Filmmaker Biju rues lack of concern for nameless people like municipal sweepers
Suraj Venjaramoodu in a still from the film Perariyathavar

Filmmaker Biju rues lack of concern for nameless people like municipal sweepers

New Delhi, October 11, 2016

Physician turned film director Biju is deeply disappointed at the lack of concern among the people and the authorities for the faceless, nameless people like municipal sweepers and those belonging to marginalised sections of the society.
He took up this issue in his National Award winning film “Perariyathavar” (Names Unknown) that depicts the plight of a sweeper, whose services were yet to be regularised, through the eyes of his son. They are forced to vacate their makeshift home next to the rail tracks as the colony was bulldozed for redevelopment work. 
It won two awards at National Film Awards 2013--for Best Film on Environment Conservation/Preservation and the best actor award for Suraj Venjaramoodu. 
Suraj, usually known for his comedy roles, plays the lead role with conviction and brings out the pathos and suffering of a single parent trying to bring up a small child in the absence of his dead wife. 
The film, commercially released in August, 2016, was screened by Clone Cinema Lovers, in association with Kerala Union of Working Journalists at Kerala House on September 25.
At a question-answer session that followed the screening, Dr Biju said the residents of Brahmapuram in the vicinity of a designated open air garbage dumping yard in Kochi had abandoned their houses and shifted elsewhere following unbearable stench and filthy conditions. 
These houses, situated among dust covered trees and stunted vegetation, were being rented out to migrant labourers from the eastern and North Eastern states, he added. 
Meanwhile, almost on a daily basis, Kerala newspapers carry full page advertisements about multi-storied housing projects offering every sort of luxury, tennis courts and swimming pools, including full compliance with ‘Vastu’ principles. However, they seldom talk about waste disposal.
In the absence of any system of garbage removal on the part of promoters of the luxury villa/flat projects, residents in almost all cities and towns in Kerala are forced to pack the household waste in plastic bags and take it in their cars to be thrown on the roadside or vacant plots.
Then it becomes the thankless task of the faceless, nameless sweepers, employed by the city corporations, often on temporary basis. In the film, the main actor is seen picking up garbage tied up in plastic bags, abandoned on the footpaths and roadside and carefully depositing in waste bins.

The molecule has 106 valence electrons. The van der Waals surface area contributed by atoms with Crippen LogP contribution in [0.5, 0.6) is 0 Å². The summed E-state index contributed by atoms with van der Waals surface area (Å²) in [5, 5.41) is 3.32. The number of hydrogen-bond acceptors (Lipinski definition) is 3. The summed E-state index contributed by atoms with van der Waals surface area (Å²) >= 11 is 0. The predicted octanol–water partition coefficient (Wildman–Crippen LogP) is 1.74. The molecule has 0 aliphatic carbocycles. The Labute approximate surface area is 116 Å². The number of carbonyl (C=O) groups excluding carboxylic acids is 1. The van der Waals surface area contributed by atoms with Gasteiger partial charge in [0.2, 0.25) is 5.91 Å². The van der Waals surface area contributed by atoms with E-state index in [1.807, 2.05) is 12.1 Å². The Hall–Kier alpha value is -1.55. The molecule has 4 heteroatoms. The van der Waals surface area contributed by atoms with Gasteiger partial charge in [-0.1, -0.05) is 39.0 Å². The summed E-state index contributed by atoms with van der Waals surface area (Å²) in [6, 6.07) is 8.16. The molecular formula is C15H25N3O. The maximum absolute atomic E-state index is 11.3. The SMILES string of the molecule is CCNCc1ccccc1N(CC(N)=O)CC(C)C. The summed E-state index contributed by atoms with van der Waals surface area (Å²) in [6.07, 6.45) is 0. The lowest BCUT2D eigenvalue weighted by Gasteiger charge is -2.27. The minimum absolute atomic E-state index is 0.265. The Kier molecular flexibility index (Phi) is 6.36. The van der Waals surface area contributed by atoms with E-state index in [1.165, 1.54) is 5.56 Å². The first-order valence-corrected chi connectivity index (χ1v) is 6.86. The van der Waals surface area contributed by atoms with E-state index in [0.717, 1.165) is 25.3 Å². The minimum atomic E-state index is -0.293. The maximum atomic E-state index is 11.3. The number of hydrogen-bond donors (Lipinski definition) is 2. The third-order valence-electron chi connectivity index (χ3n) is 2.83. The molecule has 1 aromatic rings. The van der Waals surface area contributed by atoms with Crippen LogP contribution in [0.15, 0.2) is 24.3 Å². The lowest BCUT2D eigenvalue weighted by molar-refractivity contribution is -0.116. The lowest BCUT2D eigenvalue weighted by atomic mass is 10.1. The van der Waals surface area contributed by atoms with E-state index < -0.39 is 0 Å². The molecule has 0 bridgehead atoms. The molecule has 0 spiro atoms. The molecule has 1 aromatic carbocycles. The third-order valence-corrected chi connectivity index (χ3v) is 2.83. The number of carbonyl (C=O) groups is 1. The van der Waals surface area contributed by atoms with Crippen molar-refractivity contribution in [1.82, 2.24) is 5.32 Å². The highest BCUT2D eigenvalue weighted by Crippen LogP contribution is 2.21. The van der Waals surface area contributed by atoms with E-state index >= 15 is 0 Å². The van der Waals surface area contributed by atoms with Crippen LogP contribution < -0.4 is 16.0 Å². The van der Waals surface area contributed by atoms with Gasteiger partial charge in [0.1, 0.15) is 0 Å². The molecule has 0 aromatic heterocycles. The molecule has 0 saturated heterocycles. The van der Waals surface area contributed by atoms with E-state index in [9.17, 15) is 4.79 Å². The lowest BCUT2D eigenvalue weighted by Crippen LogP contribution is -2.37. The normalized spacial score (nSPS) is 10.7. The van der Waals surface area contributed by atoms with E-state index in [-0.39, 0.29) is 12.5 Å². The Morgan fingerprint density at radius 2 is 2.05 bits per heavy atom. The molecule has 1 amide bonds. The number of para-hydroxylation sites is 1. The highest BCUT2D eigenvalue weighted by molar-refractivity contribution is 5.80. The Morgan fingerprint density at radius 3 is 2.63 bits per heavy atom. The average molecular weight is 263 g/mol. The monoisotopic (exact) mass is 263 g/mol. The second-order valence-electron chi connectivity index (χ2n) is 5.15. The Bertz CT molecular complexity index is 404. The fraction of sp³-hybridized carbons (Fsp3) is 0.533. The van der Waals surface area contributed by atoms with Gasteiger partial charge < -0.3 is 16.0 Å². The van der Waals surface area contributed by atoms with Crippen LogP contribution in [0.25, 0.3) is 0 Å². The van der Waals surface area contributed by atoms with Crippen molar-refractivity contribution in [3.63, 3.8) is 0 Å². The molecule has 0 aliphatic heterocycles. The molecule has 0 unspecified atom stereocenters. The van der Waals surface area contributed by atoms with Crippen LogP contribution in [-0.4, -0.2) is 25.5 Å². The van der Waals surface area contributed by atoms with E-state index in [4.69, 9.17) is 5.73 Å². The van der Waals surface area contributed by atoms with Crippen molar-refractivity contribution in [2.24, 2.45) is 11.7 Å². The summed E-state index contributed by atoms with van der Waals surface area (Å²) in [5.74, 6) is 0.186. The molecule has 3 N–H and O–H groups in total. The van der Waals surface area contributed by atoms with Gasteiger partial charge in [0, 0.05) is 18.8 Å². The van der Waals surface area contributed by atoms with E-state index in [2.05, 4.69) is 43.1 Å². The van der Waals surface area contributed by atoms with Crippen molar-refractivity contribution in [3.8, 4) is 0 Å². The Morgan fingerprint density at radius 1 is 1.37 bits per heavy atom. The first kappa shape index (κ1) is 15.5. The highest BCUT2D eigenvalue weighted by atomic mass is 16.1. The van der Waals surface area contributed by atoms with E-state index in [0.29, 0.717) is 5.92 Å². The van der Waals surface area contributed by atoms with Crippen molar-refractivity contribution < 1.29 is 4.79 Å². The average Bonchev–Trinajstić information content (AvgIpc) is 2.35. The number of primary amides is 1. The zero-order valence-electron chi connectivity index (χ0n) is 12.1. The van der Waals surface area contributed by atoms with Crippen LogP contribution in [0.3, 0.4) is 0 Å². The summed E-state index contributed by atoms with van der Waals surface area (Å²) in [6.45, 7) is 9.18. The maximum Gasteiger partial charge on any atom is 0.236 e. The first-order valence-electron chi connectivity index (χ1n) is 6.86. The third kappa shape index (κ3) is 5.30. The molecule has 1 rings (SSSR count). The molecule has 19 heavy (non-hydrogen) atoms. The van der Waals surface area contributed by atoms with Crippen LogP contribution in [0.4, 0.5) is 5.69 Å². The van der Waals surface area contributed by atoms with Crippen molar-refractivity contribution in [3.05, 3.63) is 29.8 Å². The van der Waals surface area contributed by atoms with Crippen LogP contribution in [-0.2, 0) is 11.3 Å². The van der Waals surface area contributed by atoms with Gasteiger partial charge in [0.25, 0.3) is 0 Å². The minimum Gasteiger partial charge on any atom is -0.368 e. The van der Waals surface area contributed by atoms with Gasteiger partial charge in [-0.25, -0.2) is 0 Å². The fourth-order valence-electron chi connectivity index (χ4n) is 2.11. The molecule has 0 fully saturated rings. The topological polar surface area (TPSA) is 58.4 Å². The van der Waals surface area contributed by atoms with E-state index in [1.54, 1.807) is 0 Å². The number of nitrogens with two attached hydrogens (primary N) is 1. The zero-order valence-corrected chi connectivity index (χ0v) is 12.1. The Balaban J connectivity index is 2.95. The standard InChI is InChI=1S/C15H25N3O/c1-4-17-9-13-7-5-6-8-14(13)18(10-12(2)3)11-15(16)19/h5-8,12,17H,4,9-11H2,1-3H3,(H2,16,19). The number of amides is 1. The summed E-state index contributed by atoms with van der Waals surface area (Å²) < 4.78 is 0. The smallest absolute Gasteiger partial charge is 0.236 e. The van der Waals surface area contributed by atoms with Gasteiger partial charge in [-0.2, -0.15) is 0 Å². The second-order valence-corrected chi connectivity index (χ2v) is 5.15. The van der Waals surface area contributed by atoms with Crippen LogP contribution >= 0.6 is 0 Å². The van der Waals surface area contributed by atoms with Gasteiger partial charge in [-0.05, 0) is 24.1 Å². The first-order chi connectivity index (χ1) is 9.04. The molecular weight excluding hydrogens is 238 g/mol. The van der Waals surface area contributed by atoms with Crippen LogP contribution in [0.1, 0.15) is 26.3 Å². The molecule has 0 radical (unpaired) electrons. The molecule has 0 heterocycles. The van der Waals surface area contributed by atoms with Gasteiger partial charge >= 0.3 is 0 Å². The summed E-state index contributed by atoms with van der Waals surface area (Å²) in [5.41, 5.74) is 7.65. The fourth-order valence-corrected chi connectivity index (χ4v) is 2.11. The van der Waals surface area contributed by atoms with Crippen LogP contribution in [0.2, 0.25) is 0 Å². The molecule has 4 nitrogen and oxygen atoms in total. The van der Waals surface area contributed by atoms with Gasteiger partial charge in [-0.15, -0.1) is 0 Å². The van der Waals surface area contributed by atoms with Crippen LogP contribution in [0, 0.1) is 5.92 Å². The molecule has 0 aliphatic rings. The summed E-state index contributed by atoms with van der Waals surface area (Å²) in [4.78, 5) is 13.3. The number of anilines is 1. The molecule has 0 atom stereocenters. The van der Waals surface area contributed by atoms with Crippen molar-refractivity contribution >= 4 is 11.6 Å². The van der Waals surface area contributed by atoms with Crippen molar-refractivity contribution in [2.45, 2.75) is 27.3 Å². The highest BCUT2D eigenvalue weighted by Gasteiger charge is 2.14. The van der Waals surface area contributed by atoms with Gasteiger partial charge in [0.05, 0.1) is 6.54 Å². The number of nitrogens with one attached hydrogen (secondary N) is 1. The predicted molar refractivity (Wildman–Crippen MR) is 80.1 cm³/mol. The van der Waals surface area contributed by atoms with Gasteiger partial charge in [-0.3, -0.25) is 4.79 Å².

Even while taking a bath in a polluted stream near his house, Suraj, who remains nameless in the film, collects all the plastic waste and deposits on the banks of the stream.
Dr Biju, in the making of the film, had drawn upon various incidents reported in the newspapers and his own experiences. Thus, the viewer gets glimpses of the protest by local residents against a garbage dumping yard, rape of a little girl, the protest by tribals in a forest area, being sought to be displaced in the name of development. The last mentioned incident provides the climax in the form of police firing on the protestors.
The filmmaker said several people, after seeing the film, had asked him questions like “where in Kerala can you find people sleeping on the pavements and bus stands?” In fact, the shots appearing in the film are from footage recorded by the film unit during their travels across the state.
A controversy had erupted over remarks Dr Biju made in a Facebook post against renowned film maker Adoor Gopalakrishnan describing the latter’s latest movie ‘Pinneyum’ as an amateur movie. Adoor, on his part, accused Dr Biju of jealousy and lack of knowledge about movie making.
Dr Biju said a filmmaker of Adoor’s standing should have at least watched his movie and pointed out the flaws before making such a statement.  
He also regretted that most of the film critics, who could write realms and realms about commercial films, chose to ignore “Perariyathavar”.  
While the film had undoubtedly succeeded in raising awareness about the issues, it fails in bringing an emotional connect with the viewers. Unlike a commercial film, there is hardly any drama or neatly tied up conclusions.
There are no negative characters, except the unseen hands of powerful vested interests in the form of the government and the industry. 

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